Tips for preventing sexual assault on college campuses

Tips for preventing sexual assault on college campuses

BATON ROUGE, LA (WAFB) - Most students walking the campus of LSU will say they feel relatively safe on campus. During years that are filled with new friends, places and experiences fearing an attack is usually far from thought.

"I don't really think about it. I guess I should," said sophomore Sara Kate Lindely.

In fact, federal data suggests that college students, especially younger students, are at a high risk for sexual assault. According to federal data one in five women has been raped in her lifetime, and more than half of those before the age of 24.

According to LSU Police, reports of sexual assault vary from year to year, with only a handful of incidents filed each year. However, experts say the case load doesn't reveal the full scope of the problem.

"Less than 10 percent of students that are sexually assaulted come forward and get help," explained LSU Health Promotion Coordinator Seirra Fowler.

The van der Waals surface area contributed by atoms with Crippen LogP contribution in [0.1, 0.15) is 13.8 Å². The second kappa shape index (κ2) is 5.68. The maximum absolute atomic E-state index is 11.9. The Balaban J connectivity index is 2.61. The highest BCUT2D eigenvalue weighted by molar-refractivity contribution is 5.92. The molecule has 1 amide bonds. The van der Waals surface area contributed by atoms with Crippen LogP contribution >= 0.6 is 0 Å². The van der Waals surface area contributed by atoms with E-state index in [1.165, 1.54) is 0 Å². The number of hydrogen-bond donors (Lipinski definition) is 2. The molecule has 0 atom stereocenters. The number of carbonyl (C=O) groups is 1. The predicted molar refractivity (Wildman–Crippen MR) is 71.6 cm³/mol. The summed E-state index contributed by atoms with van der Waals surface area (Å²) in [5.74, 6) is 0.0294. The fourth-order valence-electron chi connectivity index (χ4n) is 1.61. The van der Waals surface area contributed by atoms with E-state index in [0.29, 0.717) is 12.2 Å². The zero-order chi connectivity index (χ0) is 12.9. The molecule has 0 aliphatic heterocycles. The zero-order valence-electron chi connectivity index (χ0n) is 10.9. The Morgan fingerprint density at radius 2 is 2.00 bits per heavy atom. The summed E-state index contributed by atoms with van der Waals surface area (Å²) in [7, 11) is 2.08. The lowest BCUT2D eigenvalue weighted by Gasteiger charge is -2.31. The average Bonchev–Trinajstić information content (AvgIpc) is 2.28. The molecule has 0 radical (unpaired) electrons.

Reducing and prevent campus assaults has been a mission of the Lighthouse Program at LSU. This program provides free and confidential medical, mental and even academic support for past and present victims.

Fowler says they hope to stop assaults all together. Until then, she says it's important for students to take caution. Always be aware of your surroundings, stay in a group of friends, and keep an eye on friends. Most importantly, Fowler says to remember that date rape drugs are not the only way to impair someone.

"The number one predatory rape drug is alcohol," said Fowler.

Campus Police agree, saying most alcohol is involved in most assault cases.

"Anytime you have alcohol involved that increases the risk, whether that be alcohol use by the victim or the suspect," said LSU Police spokesman Capt. Cory Lalonde.

If an assault does happen, Fowler says it is important to tell someone whether it's a friend, the Student Health Center or police. By coming forward, you can find the resources you need to get help.

"The door to those opportunities does not open until you actually tell someone about it and you start that process," said Lalonde.

More information on the Lighthouse Program and its resources can be found here.

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